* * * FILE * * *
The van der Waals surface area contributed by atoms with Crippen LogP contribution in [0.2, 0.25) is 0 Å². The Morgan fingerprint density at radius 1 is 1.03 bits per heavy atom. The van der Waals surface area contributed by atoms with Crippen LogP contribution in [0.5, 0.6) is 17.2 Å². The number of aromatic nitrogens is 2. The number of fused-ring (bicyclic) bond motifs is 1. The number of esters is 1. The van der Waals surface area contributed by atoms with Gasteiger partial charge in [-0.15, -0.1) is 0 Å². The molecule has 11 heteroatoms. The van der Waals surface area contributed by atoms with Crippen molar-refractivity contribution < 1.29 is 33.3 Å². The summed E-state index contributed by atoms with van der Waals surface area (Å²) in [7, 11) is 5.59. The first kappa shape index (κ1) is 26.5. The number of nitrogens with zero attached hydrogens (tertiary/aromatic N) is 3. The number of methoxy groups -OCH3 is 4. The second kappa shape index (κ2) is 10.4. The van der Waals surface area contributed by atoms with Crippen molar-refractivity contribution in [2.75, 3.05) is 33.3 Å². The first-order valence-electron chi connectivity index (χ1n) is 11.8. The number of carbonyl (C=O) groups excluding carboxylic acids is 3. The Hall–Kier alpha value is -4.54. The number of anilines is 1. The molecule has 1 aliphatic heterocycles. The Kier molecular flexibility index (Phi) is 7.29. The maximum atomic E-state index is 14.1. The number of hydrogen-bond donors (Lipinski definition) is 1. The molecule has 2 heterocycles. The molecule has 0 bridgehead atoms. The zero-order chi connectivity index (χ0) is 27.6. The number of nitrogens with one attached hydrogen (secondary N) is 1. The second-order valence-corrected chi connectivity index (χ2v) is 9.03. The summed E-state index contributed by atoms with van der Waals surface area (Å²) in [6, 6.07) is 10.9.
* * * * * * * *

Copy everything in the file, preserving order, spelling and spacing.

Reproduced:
The van der Waals surface area contributed by atoms with Crippen LogP contribution in [0.2, 0.25) is 0 Å². The Morgan fingerprint density at radius 1 is 1.03 bits per heavy atom. The van der Waals surface area contributed by atoms with Crippen LogP contribution in [0.5, 0.6) is 17.2 Å². The number of aromatic nitrogens is 2. The number of fused-ring (bicyclic) bond motifs is 1. The number of esters is 1. The van der Waals surface area contributed by atoms with Gasteiger partial charge in [-0.15, -0.1) is 0 Å². The molecule has 11 heteroatoms. The van der Waals surface area contributed by atoms with Crippen molar-refractivity contribution < 1.29 is 33.3 Å². The summed E-state index contributed by atoms with van der Waals surface area (Å²) in [7, 11) is 5.59. The first kappa shape index (κ1) is 26.5. The number of nitrogens with zero attached hydrogens (tertiary/aromatic N) is 3. The number of methoxy groups -OCH3 is 4. The second kappa shape index (κ2) is 10.4. The van der Waals surface area contributed by atoms with Crippen molar-refractivity contribution in [2.75, 3.05) is 33.3 Å². The first-order valence-electron chi connectivity index (χ1n) is 11.8. The number of carbonyl (C=O) groups excluding carboxylic acids is 3. The Hall–Kier alpha value is -4.54. The number of anilines is 1. The molecule has 1 aliphatic heterocycles. The Kier molecular flexibility index (Phi) is 7.29. The maximum atomic E-state index is 14.1. The number of hydrogen-bond donors (Lipinski definition) is 1. The molecule has 2 heterocycles. The molecule has 0 bridgehead atoms. The zero-order chi connectivity index (χ0) is 27.6. The number of nitrogens with one attached hydrogen (secondary N) is 1. The second-order valence-corrected chi connectivity index (χ2v) is 9.03. The summed E-state index contributed by atoms with van der Waals surface area (Å²) in [6, 6.07) is 10.9.